Meet the Finalists | BT Emerging Fashion Designer Award 2019
The Australian Fashion Council & BT Financial Group are pleased to announce designers Courtney Holm of A.BCH, Minhee Jo of Aaizél & Blair Archibald of Blair Archibald as the finalists for the 2019 BT Emerging Fashion Designer Award!
The three finalists will showcase their latest collections alongside some of Australia's most successful fashion designers at the BT Runway event on April 11 in Sydney. On the night, one designer will be announced the winner and will receive a prize valued at over $100,000.
The finalists were carefully selected by an esteemed panel of industry experts, from over 50 applications. The judges for the 2019 award include Edwina McCann (Editorial Director, Vogue Australia, Vogue Living, GQ Australia and Co-Chair, Australian Fashion Council), Bianca Spender (Founder & Designer, Bianca Spender), Melissa Singer (Fashion Editor, The Age & Sydney Morning Herald), Jaana Quaintance-James (Head of Sustainability & Ethical Sourcing, THE ICONIC) and Rebecca Lim (Group Executive, Compliance, Legal & Secretariat, Westpac Group).
The application criteria was updated this year to include a stronger focus on applicants’ sustainable and ethical practices within their business. This was considered an essential addition to ensure applicants were looking at how their business operates as a whole and how it impacts on the world around them.
The designers also presenting their collections at BT Runway will include, Bianca Spender, CAMILLA AND MARC, Carla Zampatti, Dion Lee, Ginger & Smart, Manning Cartell and Rachel Gilbert. The event is run in support of the charity Dress For Success, whose mission is to empower women to achieve economic independence by providing a network of support, professional attire and development tools.
The initiative was first established in 2013 and has since become one of Australia’s most esteemed designer award events. The award has fostered the success of a number of Australian designers, who have all found success as established labels in the global market, including; Albus Lumen (2018), Kacey Devlin (2017), macgraw (2016), Emma Mulholland (2015), Michael Lo Sordo (2014) and Christopher Esber (2013).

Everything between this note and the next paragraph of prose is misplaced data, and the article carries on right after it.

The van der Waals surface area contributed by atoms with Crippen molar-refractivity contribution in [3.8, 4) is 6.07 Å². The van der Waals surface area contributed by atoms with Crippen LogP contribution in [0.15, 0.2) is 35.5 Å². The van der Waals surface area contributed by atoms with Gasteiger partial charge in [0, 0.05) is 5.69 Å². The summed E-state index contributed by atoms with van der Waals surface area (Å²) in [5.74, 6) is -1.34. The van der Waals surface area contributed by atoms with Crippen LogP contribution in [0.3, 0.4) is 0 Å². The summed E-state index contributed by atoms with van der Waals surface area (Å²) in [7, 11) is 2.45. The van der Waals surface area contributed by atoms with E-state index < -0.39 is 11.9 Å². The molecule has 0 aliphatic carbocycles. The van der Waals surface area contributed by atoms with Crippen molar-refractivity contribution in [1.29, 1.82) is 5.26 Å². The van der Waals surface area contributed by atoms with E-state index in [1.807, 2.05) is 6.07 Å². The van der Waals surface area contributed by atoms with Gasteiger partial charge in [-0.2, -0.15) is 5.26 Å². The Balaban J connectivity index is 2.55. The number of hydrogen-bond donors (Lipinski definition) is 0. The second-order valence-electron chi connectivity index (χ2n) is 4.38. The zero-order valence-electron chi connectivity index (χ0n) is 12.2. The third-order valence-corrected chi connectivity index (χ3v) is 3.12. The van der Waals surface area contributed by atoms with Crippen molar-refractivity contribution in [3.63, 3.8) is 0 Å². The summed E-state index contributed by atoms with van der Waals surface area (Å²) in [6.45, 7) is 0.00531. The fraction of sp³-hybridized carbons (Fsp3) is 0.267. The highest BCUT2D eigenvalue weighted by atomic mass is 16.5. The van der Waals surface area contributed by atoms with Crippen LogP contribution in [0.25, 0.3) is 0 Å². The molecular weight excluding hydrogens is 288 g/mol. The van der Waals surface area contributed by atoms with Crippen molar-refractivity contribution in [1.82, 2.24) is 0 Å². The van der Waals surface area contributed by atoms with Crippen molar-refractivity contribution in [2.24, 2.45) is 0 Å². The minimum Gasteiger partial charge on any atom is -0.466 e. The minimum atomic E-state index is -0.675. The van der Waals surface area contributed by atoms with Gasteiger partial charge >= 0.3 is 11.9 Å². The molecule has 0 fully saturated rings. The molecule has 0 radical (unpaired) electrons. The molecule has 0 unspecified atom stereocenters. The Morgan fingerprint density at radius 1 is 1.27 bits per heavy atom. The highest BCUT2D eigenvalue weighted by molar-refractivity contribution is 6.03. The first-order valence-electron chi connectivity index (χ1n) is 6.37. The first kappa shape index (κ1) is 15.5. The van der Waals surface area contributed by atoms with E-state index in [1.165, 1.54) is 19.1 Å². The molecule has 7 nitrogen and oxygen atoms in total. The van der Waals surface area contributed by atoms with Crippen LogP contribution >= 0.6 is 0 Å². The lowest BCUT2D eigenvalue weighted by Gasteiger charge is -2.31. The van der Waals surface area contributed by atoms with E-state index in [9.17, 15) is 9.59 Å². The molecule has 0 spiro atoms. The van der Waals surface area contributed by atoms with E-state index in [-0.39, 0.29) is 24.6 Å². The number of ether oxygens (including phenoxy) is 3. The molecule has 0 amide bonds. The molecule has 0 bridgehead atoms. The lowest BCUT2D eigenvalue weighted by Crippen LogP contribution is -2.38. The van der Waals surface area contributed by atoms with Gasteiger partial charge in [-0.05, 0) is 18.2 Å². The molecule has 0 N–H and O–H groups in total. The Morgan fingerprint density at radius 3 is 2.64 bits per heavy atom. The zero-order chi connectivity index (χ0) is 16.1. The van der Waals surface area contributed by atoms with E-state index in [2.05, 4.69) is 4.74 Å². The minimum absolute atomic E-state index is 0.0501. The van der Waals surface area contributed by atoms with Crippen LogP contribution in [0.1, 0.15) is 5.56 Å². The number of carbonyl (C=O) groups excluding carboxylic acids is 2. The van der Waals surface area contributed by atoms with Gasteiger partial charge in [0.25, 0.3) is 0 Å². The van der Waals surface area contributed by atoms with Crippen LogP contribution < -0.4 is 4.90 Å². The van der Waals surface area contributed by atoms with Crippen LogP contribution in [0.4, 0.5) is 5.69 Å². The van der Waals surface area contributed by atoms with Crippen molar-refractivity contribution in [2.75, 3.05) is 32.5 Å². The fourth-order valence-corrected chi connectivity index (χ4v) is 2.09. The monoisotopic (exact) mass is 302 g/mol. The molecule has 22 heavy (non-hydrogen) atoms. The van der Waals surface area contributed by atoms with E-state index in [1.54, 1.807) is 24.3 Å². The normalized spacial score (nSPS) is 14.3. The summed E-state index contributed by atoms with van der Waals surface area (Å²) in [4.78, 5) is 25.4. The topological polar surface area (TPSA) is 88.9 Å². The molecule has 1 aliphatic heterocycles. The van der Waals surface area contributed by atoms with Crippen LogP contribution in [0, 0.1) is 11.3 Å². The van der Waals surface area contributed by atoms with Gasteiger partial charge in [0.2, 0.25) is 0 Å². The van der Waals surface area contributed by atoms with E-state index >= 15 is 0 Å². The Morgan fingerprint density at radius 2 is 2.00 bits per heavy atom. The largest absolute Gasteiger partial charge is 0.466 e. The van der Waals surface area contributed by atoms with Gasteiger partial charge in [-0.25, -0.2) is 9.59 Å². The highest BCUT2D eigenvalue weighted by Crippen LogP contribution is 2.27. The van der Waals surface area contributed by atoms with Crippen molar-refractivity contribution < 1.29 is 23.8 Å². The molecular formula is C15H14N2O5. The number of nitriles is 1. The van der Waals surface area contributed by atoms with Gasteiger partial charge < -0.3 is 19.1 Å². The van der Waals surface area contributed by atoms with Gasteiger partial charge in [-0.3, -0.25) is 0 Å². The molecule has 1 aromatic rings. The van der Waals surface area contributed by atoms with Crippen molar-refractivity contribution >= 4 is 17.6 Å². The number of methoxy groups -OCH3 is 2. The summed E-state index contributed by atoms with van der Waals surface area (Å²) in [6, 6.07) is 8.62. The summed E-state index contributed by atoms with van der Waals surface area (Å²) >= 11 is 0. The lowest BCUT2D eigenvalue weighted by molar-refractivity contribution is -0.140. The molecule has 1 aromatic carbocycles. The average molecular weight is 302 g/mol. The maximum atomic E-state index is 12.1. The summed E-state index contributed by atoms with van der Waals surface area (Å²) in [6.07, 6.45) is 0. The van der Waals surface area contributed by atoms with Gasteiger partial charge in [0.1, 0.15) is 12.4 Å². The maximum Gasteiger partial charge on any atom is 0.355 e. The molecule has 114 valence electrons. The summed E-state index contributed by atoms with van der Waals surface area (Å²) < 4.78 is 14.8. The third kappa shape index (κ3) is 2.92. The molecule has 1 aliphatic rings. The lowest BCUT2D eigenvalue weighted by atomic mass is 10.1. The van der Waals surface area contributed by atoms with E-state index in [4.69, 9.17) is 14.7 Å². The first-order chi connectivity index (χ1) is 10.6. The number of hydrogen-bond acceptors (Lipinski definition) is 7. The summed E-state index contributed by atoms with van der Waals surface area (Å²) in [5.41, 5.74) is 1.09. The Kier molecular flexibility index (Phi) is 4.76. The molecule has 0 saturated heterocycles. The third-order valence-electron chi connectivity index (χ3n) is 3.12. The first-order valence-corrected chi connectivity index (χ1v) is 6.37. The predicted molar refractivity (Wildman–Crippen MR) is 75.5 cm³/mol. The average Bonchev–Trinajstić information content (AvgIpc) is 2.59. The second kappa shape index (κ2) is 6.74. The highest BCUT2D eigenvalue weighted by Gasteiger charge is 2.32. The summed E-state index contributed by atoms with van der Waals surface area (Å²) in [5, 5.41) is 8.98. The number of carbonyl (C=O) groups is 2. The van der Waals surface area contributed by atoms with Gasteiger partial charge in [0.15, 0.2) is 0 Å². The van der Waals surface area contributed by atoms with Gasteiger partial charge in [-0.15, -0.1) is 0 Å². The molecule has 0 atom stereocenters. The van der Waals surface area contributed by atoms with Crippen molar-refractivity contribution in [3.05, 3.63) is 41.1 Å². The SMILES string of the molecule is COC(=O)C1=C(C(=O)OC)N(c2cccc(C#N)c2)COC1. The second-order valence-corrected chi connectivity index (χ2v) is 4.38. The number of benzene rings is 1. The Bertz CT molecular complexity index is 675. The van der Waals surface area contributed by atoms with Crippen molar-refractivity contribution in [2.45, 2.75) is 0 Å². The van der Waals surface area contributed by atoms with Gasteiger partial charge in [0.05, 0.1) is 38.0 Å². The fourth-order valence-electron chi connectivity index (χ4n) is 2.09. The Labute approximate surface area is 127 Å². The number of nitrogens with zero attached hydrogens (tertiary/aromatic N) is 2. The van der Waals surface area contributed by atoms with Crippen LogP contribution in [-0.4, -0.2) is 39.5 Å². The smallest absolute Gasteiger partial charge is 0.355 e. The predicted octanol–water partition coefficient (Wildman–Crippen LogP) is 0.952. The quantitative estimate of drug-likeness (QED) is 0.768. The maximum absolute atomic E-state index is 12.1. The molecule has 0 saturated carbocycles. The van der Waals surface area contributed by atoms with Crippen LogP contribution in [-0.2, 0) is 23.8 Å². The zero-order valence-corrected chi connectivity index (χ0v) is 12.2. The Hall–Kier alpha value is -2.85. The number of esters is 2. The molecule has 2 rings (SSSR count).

A.BCH is an independent fashion label founded on hyper transparency and Whole Garment Design. Creating considered fashion and lifestyle pieces for global, conscious citizens, A.BCH is making responsible fashion desirable while removing many of the barriers customers face when seeking out healthier alternatives.
With aim to see genuine change for good within the fashion industry, every piece put into the world is created with intent, from responsibly sourced fibres, threads and components, ethical supply chains, focus on the upper phase/s and finally the end of life. A.BCH is pioneering with circularity at the design level as Australia’s first fully circular label. Founder Courtney Holm is one of the leading voices in transparency and circularity in fashion.
A label synonymous with effortless, tough femininity and disheveled elegance, Aaizél has constructed and elevated everyday essentials in Australian sourced fabrics for the progressive girl with a poetic spirit. With everything being designed and produced in Melbourne, Aaizél pieces have a timeless and seasonless approach that cater to both hemispheres.
Aaizél has a unique approach to fashion, converging the influences of romantic and detailed European Art and traditional East Asian clothing construction. With a strong focus on structured silhouettes and undone styling, sharpened with a contemporary edge.
A contemporary label that investigates the relationship between soft tailoring, sports and workwear. The focus is on practicality, adaptability and maintaining a coherent narrative through the collections.
The brand is best known for two key design components; engineering garments with longevity and sustainability through a minimalist aesthetic, using local production partners and highly considered fabrics. The second is an approach to design that reconfigures gender conventions by cutting silhouettes that are accessible to both men and women and softening the rigidity of commercial menswear silhouettes in Australia. This became the main precedent for starting the label as the designer dealt with gender identity issues and as a result, the integration of soft tailoring mixed with linear pattern making is a reflection of blurring those gender parameters in the work.
To find out more about the BT Emerging Fashion Designer Award and the BT Runway 2019 event, follow the link below, and stay up to date with the finalists journey at @AusFashionCouncil.